A very nice group show featuring Andrew Schoultz, Sam Friedman, Guy Yanai, Robert Larson, Michael Theodore, Erin M. Riley, and Kristen Schiele. On view at Joshua Liner Gallery through August 27th, 2014.
For our series, “FlashUs,” we ask some of our favorite tattoo artists to create a design based on a classic theme—naked ladies. This week, Jessica Swaffer sent us the above. Jessica tattoos out of Chapel Tattoo in Melbourne, Australia, and you can follow her here.
—Zio / @zioxla
Nature Boy by Travis Millard.
1-color silkscreen print on 140 lb natural paper
12″ x 16.25″
Available in an edition of 50
Working with the New York City Department of Transportation who fabricated and installed each piece, Ryan McGinness’s new project Signs, 2014 features a series of fifty vinyl on aluminum signs posted around the streets of Manhattan. While technically on view until August 30, 2014, these public works of art are slowly falling victim to the underground entrepreneurial mindset of NYC, and disappearing from their present locations. Here, we look through some of the “Notes” about each piece published by Ryan McGinness Studios, as this might be the only chance you have to actually see the works.
The Complete Zap Comix is a five-volume hardcover box set containing 920 pages of underground comic history. Featuring the work of R. Crumb, Rick Griffin, Paul Mavrides, Victor Moscoso, Spain Rodriguez, Gilbert Shelton, Robert Williams, and S. Clay Wilson.
Gone are the days of cramming into a sweat-filled box to catch a glimpse of some pictures on the wall, maybe. This is the new VICE; where space is now plentiful, yet the people are the same. Catch this great exhibition at Pioneer Works in Red Hook through August 10th.
Photos by Christos Katsiaouni
Keiichi Tanaami responds to his work being described as “psychedelic” in this short for his “Motorpsycho” collaboration with RETROSUPERFUTURE.
Swedish fashion brand Indigofera just released two special edition blankets they made with artist Richard Colman. We spoke with Richard about one of them.
Does it feel weird to write your name on a coffin?
Not really, I’ve been doing it for years. It’s an inevitable outcome.
What kind of person do you think will wrap themselves up in this blanket?
Probably no one. I threw that design in as a joke but they [Indegofera] liked it so they made it. I think it’s more ridiculous to have my name on a product someone is expected to pay money for than on a coffin. I don’t know, it’s pretty funny I guess.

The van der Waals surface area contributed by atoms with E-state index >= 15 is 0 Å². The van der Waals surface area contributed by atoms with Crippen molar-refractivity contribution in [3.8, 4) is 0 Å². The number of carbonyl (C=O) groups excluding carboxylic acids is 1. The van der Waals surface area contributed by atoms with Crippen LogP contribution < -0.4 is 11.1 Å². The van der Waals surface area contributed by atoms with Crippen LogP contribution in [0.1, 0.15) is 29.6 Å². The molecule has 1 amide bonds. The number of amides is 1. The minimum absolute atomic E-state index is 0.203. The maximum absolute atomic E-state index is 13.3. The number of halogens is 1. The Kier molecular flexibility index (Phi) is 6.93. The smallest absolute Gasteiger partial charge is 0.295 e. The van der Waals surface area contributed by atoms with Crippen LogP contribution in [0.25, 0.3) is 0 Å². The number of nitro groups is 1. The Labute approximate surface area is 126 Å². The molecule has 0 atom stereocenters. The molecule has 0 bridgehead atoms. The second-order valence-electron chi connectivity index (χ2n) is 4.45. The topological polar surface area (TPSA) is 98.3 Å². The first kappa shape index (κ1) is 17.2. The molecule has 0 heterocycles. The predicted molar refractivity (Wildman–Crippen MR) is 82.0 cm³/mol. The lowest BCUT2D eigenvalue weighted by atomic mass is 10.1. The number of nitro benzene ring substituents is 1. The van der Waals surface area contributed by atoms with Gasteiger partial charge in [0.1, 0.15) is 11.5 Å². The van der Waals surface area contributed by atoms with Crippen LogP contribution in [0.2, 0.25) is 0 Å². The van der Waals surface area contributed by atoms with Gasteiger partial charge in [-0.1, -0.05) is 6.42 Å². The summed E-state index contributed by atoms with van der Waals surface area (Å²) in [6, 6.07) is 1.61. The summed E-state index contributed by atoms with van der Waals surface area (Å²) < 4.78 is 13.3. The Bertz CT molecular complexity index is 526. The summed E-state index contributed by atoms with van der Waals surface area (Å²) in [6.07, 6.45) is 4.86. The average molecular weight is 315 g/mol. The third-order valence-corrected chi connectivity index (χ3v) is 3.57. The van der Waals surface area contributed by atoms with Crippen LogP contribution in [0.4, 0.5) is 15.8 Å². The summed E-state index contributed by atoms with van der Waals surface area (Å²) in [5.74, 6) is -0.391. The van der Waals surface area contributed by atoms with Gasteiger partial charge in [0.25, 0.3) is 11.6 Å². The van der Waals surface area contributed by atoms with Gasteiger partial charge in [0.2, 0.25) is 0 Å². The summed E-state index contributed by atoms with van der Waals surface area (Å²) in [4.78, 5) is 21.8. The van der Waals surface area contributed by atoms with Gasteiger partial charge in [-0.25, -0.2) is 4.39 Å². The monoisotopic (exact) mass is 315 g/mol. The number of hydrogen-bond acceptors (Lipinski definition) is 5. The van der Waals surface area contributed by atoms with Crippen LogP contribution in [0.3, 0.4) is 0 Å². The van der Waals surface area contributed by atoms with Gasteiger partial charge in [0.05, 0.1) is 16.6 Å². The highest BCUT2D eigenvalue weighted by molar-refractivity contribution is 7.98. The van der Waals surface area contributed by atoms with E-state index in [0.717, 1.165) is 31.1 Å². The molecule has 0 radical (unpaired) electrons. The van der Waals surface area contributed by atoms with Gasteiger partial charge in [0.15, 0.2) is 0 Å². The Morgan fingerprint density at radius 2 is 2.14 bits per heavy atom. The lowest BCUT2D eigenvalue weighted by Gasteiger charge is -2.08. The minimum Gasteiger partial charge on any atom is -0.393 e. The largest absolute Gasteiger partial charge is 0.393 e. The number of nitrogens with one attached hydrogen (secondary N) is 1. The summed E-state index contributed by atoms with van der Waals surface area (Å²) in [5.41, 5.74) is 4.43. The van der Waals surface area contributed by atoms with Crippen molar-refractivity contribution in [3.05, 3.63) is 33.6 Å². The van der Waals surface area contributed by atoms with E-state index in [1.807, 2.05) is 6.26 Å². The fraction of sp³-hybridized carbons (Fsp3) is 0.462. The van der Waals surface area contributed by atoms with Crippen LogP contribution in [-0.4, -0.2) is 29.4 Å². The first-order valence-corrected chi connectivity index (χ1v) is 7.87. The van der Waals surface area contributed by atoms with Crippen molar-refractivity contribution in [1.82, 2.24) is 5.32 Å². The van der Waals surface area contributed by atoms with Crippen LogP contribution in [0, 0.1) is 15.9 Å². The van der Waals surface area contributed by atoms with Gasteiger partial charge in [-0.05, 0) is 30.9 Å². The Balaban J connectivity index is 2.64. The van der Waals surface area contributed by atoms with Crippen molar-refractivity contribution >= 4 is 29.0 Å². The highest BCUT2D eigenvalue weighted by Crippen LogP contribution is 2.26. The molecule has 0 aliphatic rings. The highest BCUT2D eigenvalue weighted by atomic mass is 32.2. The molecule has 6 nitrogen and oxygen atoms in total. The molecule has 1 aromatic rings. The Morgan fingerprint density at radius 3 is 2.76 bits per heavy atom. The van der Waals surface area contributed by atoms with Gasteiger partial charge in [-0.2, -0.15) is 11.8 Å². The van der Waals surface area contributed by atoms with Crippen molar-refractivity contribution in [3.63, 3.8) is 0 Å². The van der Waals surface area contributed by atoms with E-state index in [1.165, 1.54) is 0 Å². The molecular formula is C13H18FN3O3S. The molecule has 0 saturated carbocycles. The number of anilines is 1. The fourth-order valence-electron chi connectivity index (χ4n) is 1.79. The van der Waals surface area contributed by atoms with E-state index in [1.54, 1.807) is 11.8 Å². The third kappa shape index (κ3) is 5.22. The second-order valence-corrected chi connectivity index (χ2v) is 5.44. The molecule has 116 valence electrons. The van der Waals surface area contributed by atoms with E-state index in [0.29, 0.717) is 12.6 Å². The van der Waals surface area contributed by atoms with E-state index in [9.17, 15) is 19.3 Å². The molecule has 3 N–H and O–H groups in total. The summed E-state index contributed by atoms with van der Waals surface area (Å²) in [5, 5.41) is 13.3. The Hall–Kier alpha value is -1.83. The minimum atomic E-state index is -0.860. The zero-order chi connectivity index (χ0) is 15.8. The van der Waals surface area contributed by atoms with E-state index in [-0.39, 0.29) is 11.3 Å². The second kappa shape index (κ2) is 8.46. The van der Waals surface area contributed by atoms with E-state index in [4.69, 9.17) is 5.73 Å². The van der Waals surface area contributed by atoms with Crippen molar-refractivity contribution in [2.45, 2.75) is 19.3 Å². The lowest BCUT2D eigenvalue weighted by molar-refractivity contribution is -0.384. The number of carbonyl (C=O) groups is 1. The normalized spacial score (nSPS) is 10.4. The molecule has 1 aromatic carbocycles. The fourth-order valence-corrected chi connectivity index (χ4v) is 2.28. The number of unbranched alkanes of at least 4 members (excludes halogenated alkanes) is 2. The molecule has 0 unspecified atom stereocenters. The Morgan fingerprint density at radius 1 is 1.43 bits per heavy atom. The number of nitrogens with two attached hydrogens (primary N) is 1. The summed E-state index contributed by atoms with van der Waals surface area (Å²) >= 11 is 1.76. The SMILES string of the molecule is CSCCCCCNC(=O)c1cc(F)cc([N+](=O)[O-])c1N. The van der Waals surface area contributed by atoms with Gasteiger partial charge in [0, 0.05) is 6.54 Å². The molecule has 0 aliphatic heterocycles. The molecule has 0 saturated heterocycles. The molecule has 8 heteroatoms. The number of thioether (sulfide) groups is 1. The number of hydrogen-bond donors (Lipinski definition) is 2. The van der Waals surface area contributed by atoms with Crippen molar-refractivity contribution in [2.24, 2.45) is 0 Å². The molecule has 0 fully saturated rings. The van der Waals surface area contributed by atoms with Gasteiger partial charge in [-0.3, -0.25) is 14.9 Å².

On a dark note, will you be saving one to wrap yourself up in on that final day?
I don’t think so. I don’t think I want to be buried.
Burn baby burn. I’m going to have a tree planted over me. How about coffin painting? Are you open to commissions?
I don’t know. Maybe if it were the straight up pine box kind I would, but I doubt any weirdo that would want their coffin painted would opt for one as basic as that.
Glad to know it’s a possibility.
Jay Howell, Chris Yormick, Rich Jacobs, Zio Ziegler, and Nathaniel Russell painted the Van Doren Invitational Bowl for the Vans US Open of Surfing.
Photos by Brandon Means & Michael C. Hsiung
Comedy Central’s upcoming animated series is like a Patrick Nagel illustration come to life.
Starting tonight (7/30) with Nick Sethi’s show on Canal Street and finishing out in Brooklyn on Friday for Kinfolk 94’s inaugural summer group show (REVOK, above), there’s enough going on to give you FOMO satisfaction before taking peace in Summer reclusion on Saturday.
This Friday, August 1st, 60 artist interpretations of the Benny Gold logo will go in display in the brand’s Guest Artist Glider Plane show. Featuring works by a bunch of familiar names, the show will be on display for one-night only from 6-9pm at the San Francisco store.
Air Wei Wei by Dustin Canalan for Upper Playground
By painting with light in the darkroom, Dave Schubert turns honest moments in public—captured by a quick eye and shutter finger—into dark, private pictures full of mystery. On view at MUDDGUTTS through August 8th.
or The many meanings of Michelangelo’s Statue of David
For our series, “FlashUs,” we ask some of our favorite tattoo artists to create a design based on a classic theme—naked ladies. This week, Karl Willmann sent us the above. Karl tattoos out of Melbourne Tattoo Company in Australia, and you can follow him here.
Years tattooing: 3
Tattooing out of: Melbourne Tattoo Company, Melbourne, Australia
Kenny Scharf’s Introducing… The Hot Dog Beach Towel
Location: Greenpoint, Brooklyn
How long have you been in this studio?
Just over a year now.
Why did you pick the location?
Because I’ve been in Greenpoint for 12 years, and I love it and can’t get out of here.
How does it rank in comparison to your previous studios?